EU leaders agree to Brexit delay until October

The European Union has agreed to delay Brexit until Oct. 31 following an emergency summit in Brussels between British Prime Minister Theresa May and EU leaders. 

EU leaders late Wednesday agreed to another extension of Article 50, delaying the U.K.'s departure from the block until Oct. 31, with an additional review on June 30 to determine if the U.K. can leave earlier.

May will now have to approve the offer on behalf of the U.K. government.


May sought an extension until June, but some European leaders, including German Chancellor Angela Merkel, pushed for a longer delay. It was reported that French President Emmanuel Macron took a hard-line stance on a shorter extension during Wednesday’s meeting, leading to the June 30 review date. 

The review will come almost exactly three years after the U.K. first voted via referendum to leave the EU. 

Wednesday’s deal means the U.K. will avoid leaving the EU without a deal this Friday, as was expected.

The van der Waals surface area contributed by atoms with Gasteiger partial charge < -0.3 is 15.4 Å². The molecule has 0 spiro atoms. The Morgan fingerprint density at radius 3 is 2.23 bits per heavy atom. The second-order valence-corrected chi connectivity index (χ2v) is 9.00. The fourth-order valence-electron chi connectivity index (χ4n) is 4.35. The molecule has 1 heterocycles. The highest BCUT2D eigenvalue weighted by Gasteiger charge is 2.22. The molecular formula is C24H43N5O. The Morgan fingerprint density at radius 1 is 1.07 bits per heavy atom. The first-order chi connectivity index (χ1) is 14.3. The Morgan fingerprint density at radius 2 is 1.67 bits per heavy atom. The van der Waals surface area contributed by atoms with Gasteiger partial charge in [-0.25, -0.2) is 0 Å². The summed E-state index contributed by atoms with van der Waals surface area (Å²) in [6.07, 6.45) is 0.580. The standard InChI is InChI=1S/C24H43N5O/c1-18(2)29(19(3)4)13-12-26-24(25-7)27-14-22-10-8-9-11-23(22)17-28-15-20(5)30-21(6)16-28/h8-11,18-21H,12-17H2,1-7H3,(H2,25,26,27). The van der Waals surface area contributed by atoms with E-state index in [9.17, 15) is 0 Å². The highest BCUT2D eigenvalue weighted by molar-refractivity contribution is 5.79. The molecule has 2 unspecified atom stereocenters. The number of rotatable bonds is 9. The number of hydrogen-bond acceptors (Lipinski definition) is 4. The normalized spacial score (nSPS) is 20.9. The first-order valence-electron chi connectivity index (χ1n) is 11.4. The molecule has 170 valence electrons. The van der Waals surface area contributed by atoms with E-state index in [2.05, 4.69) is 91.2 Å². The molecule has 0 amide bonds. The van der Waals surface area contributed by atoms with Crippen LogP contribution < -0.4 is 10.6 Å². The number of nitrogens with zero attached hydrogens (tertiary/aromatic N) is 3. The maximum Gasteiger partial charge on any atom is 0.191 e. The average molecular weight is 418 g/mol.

It also means that the U.K. will participate in European elections at the end of May, which the prime minister had hoped to avoid. 

The extension marks the second time that May has been granted a delay. The U.K. was originally supposed to leave the EU on March 29, but British lawmakers were unable to reach a so-called divorce deal.

Parliament has repeatedly rejected May’s proposals for a Brexit deal but has also failed to find majority support for an alternative. In recent weeks, May has moved to a cross-party approach and started holding talks with opposition Labour Party leader Jeremy Corbyn. 

The negotiations, which have increasingly frustrated political leaders and voters in the U.K. and EU, also come amid intensifying calls for a second referendum on Brexit in the form of a “people’s vote.”

A recent petition to cancel Article 50 and put Brexit back in the hands of voters crashed Parliament’s website because of its high rate of signatures.

Updated 7:25 p.m.